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How hackers access key fobs to steal cars and what you can do about it


BY KEVIN SAWYER – Due to ancient software technology found in most key fobs, hackers can easily crack your code, open your car, and drive away. A recent research study conducted at the University of Birmingham, England found that over 100 million vehicles are now vulnerable to hackers who only need about $40 worth of materials to steal any of these cars. Not only that, but in most cases, the study found, not only will the vehicle’s doors open but the engine will turn itself on also.

You can also have the most sophisticated of alarm systems installed and it won’t matter because your keyfob’s signal is telling your vehicle that it is you who is accessing it. Your keyfob has two unique systems within it. One is your access code and another is an algorithm system that continually generates security codes until it finds yours and opens your vehicle.

The researchers discovered that by breaking into a keyfob only two times, they were able to cut the possible code possibilities down from billions to just around 200,000. With that few choices, it only took them 30 minutes or so to unlock a vehicle. While the chances of this happening are not as great as you may think, it takes an experienced hacker and thief to actually pull this off.

Most keyfobs have a long distance range but the newer ones have only a range of about a foot or so from the vehicle. The cheap and available technology the thieves can use can access the signals from as far away as 300 feet. Your car keys could even be in your house and they could intercept the signals.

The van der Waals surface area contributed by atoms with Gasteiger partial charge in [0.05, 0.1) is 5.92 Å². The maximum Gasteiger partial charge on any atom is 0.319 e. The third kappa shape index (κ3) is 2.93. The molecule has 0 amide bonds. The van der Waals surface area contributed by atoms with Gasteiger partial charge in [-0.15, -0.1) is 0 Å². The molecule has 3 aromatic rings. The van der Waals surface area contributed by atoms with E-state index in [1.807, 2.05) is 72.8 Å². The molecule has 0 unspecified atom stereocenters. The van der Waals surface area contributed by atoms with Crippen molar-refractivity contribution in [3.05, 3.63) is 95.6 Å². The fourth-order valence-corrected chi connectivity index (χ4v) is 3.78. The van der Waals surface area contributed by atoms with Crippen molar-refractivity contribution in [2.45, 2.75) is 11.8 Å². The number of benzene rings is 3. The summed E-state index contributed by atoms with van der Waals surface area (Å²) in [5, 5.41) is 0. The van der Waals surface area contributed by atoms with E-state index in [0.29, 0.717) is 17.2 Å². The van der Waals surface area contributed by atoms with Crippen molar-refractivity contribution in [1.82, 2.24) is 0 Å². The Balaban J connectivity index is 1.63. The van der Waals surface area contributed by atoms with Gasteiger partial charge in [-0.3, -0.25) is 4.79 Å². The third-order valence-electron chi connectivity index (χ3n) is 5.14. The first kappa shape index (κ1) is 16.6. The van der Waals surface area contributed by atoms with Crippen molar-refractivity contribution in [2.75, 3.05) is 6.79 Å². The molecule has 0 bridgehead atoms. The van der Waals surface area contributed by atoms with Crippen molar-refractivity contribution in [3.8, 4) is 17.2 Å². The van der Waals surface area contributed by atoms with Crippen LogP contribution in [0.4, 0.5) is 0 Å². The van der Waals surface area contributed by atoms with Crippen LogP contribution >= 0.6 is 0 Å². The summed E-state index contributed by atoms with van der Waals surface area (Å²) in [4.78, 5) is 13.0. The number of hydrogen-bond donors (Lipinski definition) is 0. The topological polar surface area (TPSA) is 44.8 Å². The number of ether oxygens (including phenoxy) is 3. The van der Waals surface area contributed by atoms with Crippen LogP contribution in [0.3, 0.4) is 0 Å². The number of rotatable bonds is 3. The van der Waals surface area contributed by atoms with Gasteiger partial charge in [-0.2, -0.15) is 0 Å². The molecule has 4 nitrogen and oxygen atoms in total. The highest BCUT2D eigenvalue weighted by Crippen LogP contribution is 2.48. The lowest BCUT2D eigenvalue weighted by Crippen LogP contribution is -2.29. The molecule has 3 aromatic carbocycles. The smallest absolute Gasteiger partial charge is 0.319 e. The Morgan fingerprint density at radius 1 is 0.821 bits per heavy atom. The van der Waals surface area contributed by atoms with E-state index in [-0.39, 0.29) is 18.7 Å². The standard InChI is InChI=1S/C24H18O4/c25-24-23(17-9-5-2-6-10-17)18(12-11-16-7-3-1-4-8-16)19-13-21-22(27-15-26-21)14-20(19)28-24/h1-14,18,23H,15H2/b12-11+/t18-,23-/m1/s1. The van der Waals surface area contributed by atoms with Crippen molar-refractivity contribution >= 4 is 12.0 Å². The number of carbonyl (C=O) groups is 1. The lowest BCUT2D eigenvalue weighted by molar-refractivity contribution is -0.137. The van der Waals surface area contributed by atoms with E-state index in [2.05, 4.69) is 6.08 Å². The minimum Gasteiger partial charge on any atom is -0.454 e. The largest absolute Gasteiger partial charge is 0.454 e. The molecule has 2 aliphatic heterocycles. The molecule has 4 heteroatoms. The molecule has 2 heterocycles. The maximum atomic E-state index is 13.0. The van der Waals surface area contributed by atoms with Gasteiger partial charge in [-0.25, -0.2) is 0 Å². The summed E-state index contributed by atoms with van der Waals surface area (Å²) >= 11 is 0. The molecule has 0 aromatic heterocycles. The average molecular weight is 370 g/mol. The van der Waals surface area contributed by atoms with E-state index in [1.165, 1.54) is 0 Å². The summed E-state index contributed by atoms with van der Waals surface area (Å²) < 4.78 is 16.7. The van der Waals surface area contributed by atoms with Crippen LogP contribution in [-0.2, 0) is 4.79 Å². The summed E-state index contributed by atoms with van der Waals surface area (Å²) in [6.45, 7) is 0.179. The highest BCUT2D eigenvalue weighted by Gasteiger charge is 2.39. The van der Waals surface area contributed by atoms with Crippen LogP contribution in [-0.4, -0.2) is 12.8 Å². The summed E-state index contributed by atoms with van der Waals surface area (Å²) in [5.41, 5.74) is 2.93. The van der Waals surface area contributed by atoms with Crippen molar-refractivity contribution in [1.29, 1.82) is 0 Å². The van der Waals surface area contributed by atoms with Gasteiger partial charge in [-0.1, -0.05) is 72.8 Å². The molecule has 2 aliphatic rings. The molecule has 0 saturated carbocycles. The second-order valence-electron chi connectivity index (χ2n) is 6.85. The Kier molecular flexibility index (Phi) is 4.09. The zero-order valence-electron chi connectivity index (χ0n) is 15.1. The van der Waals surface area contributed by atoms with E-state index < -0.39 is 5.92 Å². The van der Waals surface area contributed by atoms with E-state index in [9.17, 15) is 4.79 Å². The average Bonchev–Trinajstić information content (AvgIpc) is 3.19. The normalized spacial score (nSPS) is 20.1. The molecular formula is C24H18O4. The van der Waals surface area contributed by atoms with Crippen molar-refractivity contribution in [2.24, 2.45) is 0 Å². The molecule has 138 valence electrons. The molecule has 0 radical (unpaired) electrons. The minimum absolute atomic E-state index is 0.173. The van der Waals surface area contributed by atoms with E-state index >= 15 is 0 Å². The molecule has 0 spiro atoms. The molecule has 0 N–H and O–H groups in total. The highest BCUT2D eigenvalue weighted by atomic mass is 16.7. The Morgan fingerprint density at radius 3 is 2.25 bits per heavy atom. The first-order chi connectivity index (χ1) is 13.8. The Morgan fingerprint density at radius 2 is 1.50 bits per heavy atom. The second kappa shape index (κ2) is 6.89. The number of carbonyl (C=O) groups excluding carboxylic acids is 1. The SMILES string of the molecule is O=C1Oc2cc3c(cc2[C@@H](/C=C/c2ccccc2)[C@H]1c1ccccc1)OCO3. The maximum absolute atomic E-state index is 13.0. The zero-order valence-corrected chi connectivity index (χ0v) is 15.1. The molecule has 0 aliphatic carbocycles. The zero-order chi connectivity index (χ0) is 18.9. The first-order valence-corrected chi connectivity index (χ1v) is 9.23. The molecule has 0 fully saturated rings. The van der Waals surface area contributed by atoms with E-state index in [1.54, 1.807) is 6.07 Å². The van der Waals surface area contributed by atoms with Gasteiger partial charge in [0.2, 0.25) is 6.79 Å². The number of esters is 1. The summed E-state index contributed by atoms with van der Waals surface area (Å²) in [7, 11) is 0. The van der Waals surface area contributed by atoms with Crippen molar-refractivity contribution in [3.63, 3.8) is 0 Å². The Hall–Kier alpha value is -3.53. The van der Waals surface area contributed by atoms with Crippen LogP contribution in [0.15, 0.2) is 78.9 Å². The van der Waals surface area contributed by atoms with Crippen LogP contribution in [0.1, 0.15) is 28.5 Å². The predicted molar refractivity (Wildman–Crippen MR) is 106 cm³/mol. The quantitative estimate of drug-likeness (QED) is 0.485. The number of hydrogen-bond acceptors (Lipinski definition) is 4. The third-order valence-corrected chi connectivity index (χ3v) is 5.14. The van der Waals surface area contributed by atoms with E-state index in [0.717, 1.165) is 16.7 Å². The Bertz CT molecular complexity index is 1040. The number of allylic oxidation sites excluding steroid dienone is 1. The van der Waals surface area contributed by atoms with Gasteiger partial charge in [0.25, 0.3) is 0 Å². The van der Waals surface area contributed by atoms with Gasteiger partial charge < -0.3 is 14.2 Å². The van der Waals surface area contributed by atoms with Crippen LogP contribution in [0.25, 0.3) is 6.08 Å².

The best way to shield any manner of electronics signals is with copper. Go out an buy a copper pouch for your fob similar to the copper lined cases people buy for their identification cards or passports. The copper prevents electronic readers from stealing information off of RFID chips or similar electronic signals like those coming from your keyfob.

Of course, if you want to do it on the cheap, simply put your keys in the freezer when you get home. The insulated and metal walls will not allow the signals to escape. It will also work if you put your keys in your microwave oven. Don’t turn it on, of course. For true simplicity while you are away and your keys are in your pocket or your handbag, simply wrap your keys in tinfoil. if you are one of those crafty people, build yourself and nice, small, foil lined container or decorative box.